The Lost Company — Chapter One: First 1,000 words

Posted on Monday, March 28th, 2011


Civil War re-enactors go back in time to the Civil War

Chapter 1

Captain Jack Hickman stood in front of the company, not quite knowing what to say. The fifty-nine-year-old antique dealer faced his followers, fifty friends all who enjoyed Civil War re-enacting. Jack had commanded these men (and two women) on dozens of occasions, but this time it was different. This time Hickman was going to lead his fellow re-enactors into danger. The officer gazed at them, his eyes weary from lack of sleep. They had stayed up most of the night, huddled over a smoky fire, talking their situation over. However, in the end, the group had decided, and voted unanimously- – they would risk their lives.

“Now, this isn’t the time for me to make a long speech,” Jack began, “There just ain’t nothing funny about what we’re going to do. In fact, it could be down-right dangerous.” Hickman paused, swallowing. He ran his gloved hand through his beard, brushing at the dew and rain droplets which had collected on the gray hair. “We all decided last night that we’d see this thing through, so, there ain’t a whole lot more to say.”

Hickman found that he had no more words. He shook his head and then studied the faces of his friends standing before him. On the company’s far right stood Jack’s longtime acquaintance, Leon Drake. The sixty-six-year-old retired salesman chewed at the stump of an unlit cigar and peered back at him stoically. A feeling of confidence surged through Hickman’s shoulders. If that old first sergeant was going to stick around, then things couldn’t be too horrible. Jack slowly scanned the faces of the men in First Platoon, starting with the questioning face of Corporal Tom Nanni. Next to the thirty-nine-year-old lawyer stood the hulk, big Keith Harvey, and after that ten more.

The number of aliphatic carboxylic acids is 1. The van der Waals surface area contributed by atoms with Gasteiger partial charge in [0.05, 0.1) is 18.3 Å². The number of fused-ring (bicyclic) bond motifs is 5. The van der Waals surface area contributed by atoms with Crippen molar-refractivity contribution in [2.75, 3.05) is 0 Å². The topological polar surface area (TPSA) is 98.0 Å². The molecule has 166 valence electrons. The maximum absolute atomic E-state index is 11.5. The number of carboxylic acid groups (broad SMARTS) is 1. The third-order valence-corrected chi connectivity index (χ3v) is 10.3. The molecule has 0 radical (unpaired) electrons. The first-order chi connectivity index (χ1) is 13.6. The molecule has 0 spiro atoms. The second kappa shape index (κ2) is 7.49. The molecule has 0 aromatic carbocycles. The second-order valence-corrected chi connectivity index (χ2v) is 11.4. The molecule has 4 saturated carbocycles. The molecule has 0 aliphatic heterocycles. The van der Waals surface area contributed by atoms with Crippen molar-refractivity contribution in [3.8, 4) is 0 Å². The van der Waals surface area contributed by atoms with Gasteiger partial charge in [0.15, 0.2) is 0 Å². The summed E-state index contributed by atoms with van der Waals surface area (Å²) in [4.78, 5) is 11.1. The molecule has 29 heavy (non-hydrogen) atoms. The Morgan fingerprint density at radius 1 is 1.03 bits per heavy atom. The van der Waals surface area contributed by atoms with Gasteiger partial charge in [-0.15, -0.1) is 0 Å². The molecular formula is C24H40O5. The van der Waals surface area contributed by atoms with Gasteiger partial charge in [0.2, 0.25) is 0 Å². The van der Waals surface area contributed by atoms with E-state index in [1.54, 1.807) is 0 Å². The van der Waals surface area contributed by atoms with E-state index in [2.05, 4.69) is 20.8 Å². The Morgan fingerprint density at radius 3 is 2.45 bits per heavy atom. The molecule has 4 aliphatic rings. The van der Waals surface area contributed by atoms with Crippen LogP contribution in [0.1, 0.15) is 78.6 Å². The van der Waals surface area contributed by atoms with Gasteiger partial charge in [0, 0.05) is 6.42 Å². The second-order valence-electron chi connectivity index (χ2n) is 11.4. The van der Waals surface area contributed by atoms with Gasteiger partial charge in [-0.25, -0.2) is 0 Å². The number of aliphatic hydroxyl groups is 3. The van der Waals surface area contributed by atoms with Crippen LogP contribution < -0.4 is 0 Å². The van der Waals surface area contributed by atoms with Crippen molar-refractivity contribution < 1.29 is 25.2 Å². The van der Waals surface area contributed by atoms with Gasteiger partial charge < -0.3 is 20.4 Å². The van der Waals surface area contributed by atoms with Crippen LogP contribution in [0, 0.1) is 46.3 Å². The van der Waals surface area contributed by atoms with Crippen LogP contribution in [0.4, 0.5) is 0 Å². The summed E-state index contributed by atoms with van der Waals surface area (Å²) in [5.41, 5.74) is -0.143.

Jack Hickman knew each front rank man had a rear rank partner, but he didn’t bother to inspect them. Hickman knew First Platoon had Sergeant Joe Liechty standing right behind them, making sure everyone was where they were supposed to be, and prepared for what was going to happen today. The captain’s eyes passed from First Platoon to Second. The front rank was occupied by Corporal Phil Bluestein, and then ten more. Again, Hickman knew each front rank rifleman was matched by a rear rank partner, but he knew Second Platoon’s sergeant, John Crabb was back there, shepherding his boys. Hickman sighed. Today they would find out if last night’s decision would be a mistake.

“Captain,” said Leon Drake, “looks like we’ve got company coming.”

Jack turned and noticed a mud-splattered sergeant major approaching. Hickman suddenly had more to say. “I just got one more thing to add,” the captain said quickly, “Those fellows over there,” Hickman pointed to the hundreds of soldiers who were going about the business of starting another day out in the field, “They don’t know who we are, and probably don’t give a damn, neither. But they will be quick to judge us if we screw up. So, today, you must forget who you are, and where you came from, and just do what you are told to do. Tonight, we’ll know a hell of lot more than what we do now. Hell, this whole thing might be over by then. So, just remember, listen to my orders, do what your sergeants tell you, and don’t go and do any thinking on your own.”

The sergeant major splashed through the yellow mud and came up to Hickman and saluted, “Captain, I’m here to lead you out to the picket line. Is your company ready?” Hickman glanced at his men, gazed at them for a moment, and then turned back to the grizzled veteran. Hickman nodded. “Then sir, please follow me.”

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